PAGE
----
(photo by twi-ny/mdr)

Gerhard Richter and Corinna Belz’s abstract film screens with live score by Steve Reich (photo by twi-ny/mdr)

The crowd is then led into a second large room, where people can grab folding chairs and sit wherever they like in the empty space between a wall on one side with a screen and a small orchestra on the other, either the Ensemble Signal or the International Contemporary Ensemble (ICE), depending on the date. (I saw the former, conducted by Brad Lubman. Poots suggested sitting very close to the musicians for the optimal experience, so I joined such visitors as Marina Abramovic and Francis Ford Coppola.) The orchestra plays Reich’s newly commissioned score, created specifically for an approximately half-hour film by Richter and Corinna Belz, which brings to life Richter’s algorithmic processing of his 2016 abstract painting Abstraktes Bild (946-3), using a computer to fold it in half and half again, dividing it into 1/4096ths and then proceeding in the other direction, creating a hypnotic, kaleidoscopic animation in which the painting morphs from bands of bold color, which also line two walls, into yet more Rorschach-like shapes and figures slowly marching across the screen until it all double back to the color strips. (The original work is on view as well.) The film follows the principles Richter employed in his “Patterns” series, which Reich adapted for his thrilling score. As with the first part of the presentation, the second goes on too long, but it’s still a wonder to behold, an example of the kind of fascinating promise the Shed holds.


Christo takes a spin around his massive project in Andrey M Paounov’s Walking on Water

Christo takes a spin around his massive project in Andrey M Paounov’s Walking on Water

WALKING ON WATER (Andrey M Paounov, 2018)
Film Forum
209 West Houston St.
Opens Friday, May 17

Andrey M Paounov’s Walking on Water, opening this weekend at Film Forum, reveals a lot about large-scale installation artist Christo, and you can find out even more when the Bulgarian-born eighty-four-year-old curmudgeonly religious icon / rock star participates in Q&As with Paounov on Friday and Saturday at 7:00 and Sunday at 4:45. In 1961, Christo and his wife and artistic partner, Jeanne-Claude, started creating massive public works, wrapping fabric around the entire Reichstag in Berlin, placing hundreds of yellow umbrellas in Tokyo and blue umbrellas in California concurrently, and lining the pathways of Central Park with dozens of saffron-colored gates, among other impressive spectacles that gave a pop art sheen to land art, which had been the preserve of Robert Smithson, James Turrell, and Walter De Maria, among others. In 1969, Christo and Jeanne-Claude began trying to realize The Floating Piers project, an expansive walkway that would make visitors feel like they were strolling on the water itself. Jeanne-Claude passed away in 2009, and five years later Christo became determined to make The Floating Piers a reality.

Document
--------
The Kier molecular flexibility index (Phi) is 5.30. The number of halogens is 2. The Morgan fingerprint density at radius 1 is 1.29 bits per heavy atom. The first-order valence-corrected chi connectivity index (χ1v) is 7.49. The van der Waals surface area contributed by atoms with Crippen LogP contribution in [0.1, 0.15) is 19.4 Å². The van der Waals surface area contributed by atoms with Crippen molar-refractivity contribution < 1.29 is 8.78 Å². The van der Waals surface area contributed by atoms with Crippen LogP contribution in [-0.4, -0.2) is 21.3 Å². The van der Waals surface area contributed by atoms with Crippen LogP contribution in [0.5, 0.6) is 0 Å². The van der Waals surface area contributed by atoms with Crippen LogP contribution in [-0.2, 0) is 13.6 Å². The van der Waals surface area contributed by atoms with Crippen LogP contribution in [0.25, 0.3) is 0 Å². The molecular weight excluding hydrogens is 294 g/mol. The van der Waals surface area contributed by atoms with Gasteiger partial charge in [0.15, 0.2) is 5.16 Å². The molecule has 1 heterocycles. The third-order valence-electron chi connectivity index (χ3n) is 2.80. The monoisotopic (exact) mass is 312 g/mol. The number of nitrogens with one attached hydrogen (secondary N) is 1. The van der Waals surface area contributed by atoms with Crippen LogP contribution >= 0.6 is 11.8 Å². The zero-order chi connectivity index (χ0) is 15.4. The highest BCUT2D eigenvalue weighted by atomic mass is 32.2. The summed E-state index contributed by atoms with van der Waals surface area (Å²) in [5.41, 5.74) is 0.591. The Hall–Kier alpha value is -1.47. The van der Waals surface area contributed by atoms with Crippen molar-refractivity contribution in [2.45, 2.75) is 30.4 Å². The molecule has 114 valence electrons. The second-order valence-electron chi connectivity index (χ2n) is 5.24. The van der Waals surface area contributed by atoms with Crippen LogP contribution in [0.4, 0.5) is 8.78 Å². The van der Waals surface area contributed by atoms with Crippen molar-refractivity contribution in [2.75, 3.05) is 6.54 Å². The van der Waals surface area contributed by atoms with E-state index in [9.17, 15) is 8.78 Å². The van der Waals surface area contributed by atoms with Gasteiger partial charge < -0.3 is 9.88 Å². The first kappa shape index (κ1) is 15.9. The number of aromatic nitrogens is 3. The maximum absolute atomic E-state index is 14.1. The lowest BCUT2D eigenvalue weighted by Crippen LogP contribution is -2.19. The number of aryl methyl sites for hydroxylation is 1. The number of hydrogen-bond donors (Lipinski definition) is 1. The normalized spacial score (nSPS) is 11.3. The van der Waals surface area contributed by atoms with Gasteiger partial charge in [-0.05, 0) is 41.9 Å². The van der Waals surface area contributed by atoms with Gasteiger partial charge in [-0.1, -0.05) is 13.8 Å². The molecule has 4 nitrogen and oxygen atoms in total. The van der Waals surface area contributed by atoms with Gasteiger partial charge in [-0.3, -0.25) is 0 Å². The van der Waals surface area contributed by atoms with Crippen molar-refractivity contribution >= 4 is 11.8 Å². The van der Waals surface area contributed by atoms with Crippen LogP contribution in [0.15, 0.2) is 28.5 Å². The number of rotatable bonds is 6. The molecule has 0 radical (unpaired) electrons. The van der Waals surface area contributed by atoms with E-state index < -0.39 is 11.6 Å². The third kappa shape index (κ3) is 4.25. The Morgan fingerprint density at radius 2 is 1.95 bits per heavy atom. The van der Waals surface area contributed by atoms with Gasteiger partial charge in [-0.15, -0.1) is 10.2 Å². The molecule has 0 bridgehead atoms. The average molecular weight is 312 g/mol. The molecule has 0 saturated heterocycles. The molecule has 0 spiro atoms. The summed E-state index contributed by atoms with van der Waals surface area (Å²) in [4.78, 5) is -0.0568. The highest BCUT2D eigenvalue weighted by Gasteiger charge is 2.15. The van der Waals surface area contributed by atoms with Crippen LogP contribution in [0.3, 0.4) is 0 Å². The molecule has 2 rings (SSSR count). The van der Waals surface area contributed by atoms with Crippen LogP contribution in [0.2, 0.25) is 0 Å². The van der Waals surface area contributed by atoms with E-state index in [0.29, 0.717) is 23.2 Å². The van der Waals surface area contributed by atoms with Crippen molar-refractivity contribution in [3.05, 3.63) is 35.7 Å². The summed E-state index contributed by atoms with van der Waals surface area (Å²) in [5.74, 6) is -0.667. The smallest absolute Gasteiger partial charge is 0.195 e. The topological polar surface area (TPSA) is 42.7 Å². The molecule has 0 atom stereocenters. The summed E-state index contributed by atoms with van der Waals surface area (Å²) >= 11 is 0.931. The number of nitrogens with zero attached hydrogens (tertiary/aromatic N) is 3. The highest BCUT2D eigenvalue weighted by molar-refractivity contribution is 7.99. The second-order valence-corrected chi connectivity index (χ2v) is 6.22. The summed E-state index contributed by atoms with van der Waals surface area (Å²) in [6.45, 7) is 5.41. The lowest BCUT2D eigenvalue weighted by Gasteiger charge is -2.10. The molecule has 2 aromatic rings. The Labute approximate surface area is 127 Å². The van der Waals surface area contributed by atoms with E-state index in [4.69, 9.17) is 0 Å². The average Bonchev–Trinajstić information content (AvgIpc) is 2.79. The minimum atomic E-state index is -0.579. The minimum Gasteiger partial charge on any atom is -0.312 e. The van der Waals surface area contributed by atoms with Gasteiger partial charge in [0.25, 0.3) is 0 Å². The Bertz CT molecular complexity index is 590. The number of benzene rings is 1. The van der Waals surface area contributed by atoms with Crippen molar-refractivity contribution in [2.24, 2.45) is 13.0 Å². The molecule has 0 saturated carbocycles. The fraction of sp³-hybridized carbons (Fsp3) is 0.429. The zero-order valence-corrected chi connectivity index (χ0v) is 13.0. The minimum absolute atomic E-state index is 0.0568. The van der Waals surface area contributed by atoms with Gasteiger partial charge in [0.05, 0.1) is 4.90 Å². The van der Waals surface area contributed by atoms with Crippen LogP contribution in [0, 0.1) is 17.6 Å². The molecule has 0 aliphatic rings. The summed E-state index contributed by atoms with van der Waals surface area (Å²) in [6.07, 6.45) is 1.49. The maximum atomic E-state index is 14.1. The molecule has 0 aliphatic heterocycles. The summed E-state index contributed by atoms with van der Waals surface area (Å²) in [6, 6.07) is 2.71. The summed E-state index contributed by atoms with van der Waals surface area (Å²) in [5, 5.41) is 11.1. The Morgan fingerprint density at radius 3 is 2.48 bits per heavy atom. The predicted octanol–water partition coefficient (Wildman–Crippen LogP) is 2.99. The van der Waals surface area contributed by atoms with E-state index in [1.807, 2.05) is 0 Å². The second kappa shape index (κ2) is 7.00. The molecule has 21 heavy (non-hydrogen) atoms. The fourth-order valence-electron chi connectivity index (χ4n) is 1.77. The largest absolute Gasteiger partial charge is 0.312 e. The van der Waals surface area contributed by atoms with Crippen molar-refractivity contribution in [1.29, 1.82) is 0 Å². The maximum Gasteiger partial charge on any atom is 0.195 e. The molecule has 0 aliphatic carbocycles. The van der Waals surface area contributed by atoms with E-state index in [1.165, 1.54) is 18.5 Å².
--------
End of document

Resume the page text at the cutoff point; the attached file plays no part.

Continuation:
The film follows him as he finds his location — Lake Iseo in Northern Italy — adamantly chooses his materials, meets with local politicians, and has something to say about each step of the process, giving Paounov near-total access as Christo experiences bumps and bruises and gets his eyelashes trimmed. He argues with his nephew and right-hand man, Vladimir Yavachev, over numerous details; gets frustrated with computers; complains about the cover of a catalog (“This is horror story,” he says); is thwarted by bad weather; and nearly has a meltdown when crowd control gets out of hand. He approaches everything with the exacting eye of an artist, taking in the beauty of nature while seeking perfection, and nothing less, from the large crew working for him.

Christo is worshipped everywhere he goes; not only does his name evoke Jesus’s but so does the purpose of The Floating Piers, inviting men, women, and children to traverse the lake on foot similarly to what Jesus did on the Sea of Galilee. Christo even has long (white) hair that flaps in the wind. His eyes light up when he visits the Vatican and marvels at Michelangelo’s Sistine Chapel ceiling and when he takes a helicopter ride to survey the installation, providing filmgoers with breathtaking views. There is also a terrific score by Danny Bensi and Saunder Jurriaans that ranges from sweet and gentle to percussive and pulsating. As ornery as Christo seems to be, he smiles when he needs to, like when he stops by a party loaded with rich collectors, is stopped by fans for selfies, or gazes lovingly at the rich natural landscape surrounding Lake Iseo; it’s all part of his genius.